Expression in Yeast—The full-length human mitochondrial C1-THF synthase cDNA, including the 62 codon N-terminal extension, was subcloned into a yeast expression vector (pVT103U) and transformed into an ade3 deletion strain, DAY3. Disruption of the ADE3 gene, encoding the cytoplasmic C1-THF synthase, results in yeast cells with very low 10-formyl-THF synthetase and 5,10-methylene-THF dehydrogenase activities; the residual activity is due to the mitochondrial isozyme (34). DAY3 cells transformed with pVT-humito overexpressed 10-formyl-THF synthetase activity approximately 9-fold compared to cells transformed with empty vector (64.6 vs. 7.1 milliunits/mg protein). However, we did not detect any increase in 5,10-methylene-THF dehydrogenase activity in cells carrying the pVT-humito plasmid, using either NADP+ or NAD+ as cofactor. The third activity of C1-THF synthase, 5,10-methenyl-THF cyclohydrolase, was not assayed since it is difficult to accurately measure this activity in crude extracts. These results, together with the mitochondrial localization data above, confirm that this cDNA encodes a protein with 10-formyl-THF synthetase activity, further supporting its identification as the human mitochondrial C1-THF synthase.

Gene Structure—The human gene encoding C1-THF synthase spans 236 kbp on chromosome 6 (Fig. 4). The coding sequence consists of 28 exons and is interrupted by 27 introns of length ranging from 89-55,350 bp. The start codon is present in the first exon, and the 5′ end of exon 1 extends 107 bp upstream of the ATG start codon (see Transcript Mapping, below). The stop codon is present in exon 27 and exon 28 encodes 360 nt of 3′ UTR, including a polyadenylation signal (AATAAA). Exon 1 is very GC-rich (>80% G+C), containing a CpG island and a Not1 restriction enzyme site (GCGGCCGC). The existence of this Not1 site prevented the cloning of a full-length cDNA since Not1 linkers were used in the cloning procedure (20). All of the intron-exon splice sites follow the GT/AG rule (35), except after the terminal exons (8a and 28) (Table II). A scan of the 5′ flanking sequences by the TESS web server (http://www.cbil.upenn.edu/tess) using the TRANSFAC v4.0 database predicts numerous potential transcription factor binding sites, including Sp1, RARαq and C/EBPα. The 5′ flanking sequence contains a TATAAA sequence at -985.

Northern Analysis— A Northern blot membrane pre-bound with human poly(A) RNA from several tissues was obtained from Ambion. A 304 base pair 5′ end probe, spanning nt 215-518 of the human mitochondrial C1-THF synthase cDNA revealed two bands: one at about 3.6 kb and the other at approximately 1.1 kb (Fig. 5A). The upper band corresponded to the expected size of the full-length transcript. To ensure that the 1.1 kb band was not an artifact, we washed the membrane for an additional 30 minutes in high stringency wash buffer at 50°C. The additional wash did not eliminate either band. The upper and lower band distributions were very similar with the highest transcript levels being in placenta, thymus, and brain. Expression was low in liver and skeletal muscle, and barely detectable in heart.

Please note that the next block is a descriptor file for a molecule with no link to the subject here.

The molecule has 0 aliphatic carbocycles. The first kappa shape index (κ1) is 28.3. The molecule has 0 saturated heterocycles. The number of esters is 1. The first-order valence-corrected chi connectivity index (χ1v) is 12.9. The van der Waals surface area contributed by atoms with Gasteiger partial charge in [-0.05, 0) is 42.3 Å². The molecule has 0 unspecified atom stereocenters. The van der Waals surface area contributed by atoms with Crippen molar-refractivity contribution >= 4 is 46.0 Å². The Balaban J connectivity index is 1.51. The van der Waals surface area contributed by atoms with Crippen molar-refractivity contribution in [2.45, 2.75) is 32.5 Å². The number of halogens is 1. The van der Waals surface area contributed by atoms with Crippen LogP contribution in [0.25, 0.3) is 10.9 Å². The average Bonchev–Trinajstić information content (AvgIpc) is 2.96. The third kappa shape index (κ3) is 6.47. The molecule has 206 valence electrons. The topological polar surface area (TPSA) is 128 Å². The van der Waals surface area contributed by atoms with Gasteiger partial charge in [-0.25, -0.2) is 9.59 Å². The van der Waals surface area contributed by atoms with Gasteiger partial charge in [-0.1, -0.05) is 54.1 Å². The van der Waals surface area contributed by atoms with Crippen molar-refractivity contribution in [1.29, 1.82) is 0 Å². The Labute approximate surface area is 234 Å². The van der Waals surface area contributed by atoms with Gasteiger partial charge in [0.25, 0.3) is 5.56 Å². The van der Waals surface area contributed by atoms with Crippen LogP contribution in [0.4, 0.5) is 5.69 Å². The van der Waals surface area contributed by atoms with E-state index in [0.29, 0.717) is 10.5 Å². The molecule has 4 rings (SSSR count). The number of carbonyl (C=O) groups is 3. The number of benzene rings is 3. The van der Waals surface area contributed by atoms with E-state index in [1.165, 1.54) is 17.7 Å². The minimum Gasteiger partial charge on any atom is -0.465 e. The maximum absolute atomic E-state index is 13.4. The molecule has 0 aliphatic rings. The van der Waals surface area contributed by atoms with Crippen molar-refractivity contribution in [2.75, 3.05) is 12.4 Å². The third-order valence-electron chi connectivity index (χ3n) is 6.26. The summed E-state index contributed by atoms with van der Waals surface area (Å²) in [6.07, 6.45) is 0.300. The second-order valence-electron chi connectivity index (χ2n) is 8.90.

Figure 5
Northern blot analysis of mitochondrial C1-THF synthase transcripts in adult human tissues. A multiple human tissue RNA blot was hybridized with 32P-labeled probes to the 5′ end (panel A) or 3′ end (panel B) of human mitochondrial C1-THF ...

To determine the relationship of the 3.6 kb and 1.1 kb transcripts, a 465 bp probe was synthesized that ended just before the stop codon. This 3′ probe detected only the 3.6 kb transcript (Fig. 5B), suggesting that the 1.1 kb transcript represented just the 5′ end of the cDNA.

We also compared the tissue distribution of the mitochondrial C1-THF synthase transcript to that of the cytoplasmic isozyme. Using a 230 bp probe from the 3′ end of the cytoplasmic C1-THF synthase cDNA (21), a 3.3 kb transcript was observed (Fig. 5C). The tissue distribution of this transcript differed from that of the mitochondrial isozyme, being highest in the liver, kidney, and skeletal muscle. Thus, the human mitochondrial and cytoplasmic C1-THF synthase isozymes are encoded by distinct transcripts that do not cross hybridize under these probe and wash conditions.

Transcript mapping—A 5′ RACE experiment was done to determine the transcriptional start site(s). 5′ RACE was performed as described under Experimental Procedures using 10 μg of human placental total RNA for first strand cDNA synthesis by reverse transcription. This was followed by a first round of PCR (outer PCR), which gave no detectable specific product. Two μl of the outer PCR product were used in a second round of PCR with nested primers (inner PCR), yielding a specific product of size <300 bp. The final PCR product was gel-purified and subcloned. Nine colonies were screened by PCR and all of them gave a product of size between 220 to 298 bp. Three of the 9 clones were sequenced and all of them exhibited the same 5′ end 107 bp upstream of the ATG start codon (Fig. 6). These results suggest that the majority of the transcripts from this gene initiate at or near –107, and it appears that both the 3.6 and 1.1 kb transcripts initiate from this site.

Figure 6
5′ flanking sequence and exon 1 of human mitochondrial C1-THF synthase gene. Nucleotides are numbered with the A of the ATG start codon as +1. Coding nucleotides are in upper case; lower case nucleotides represent 5′ non-coding or intron ...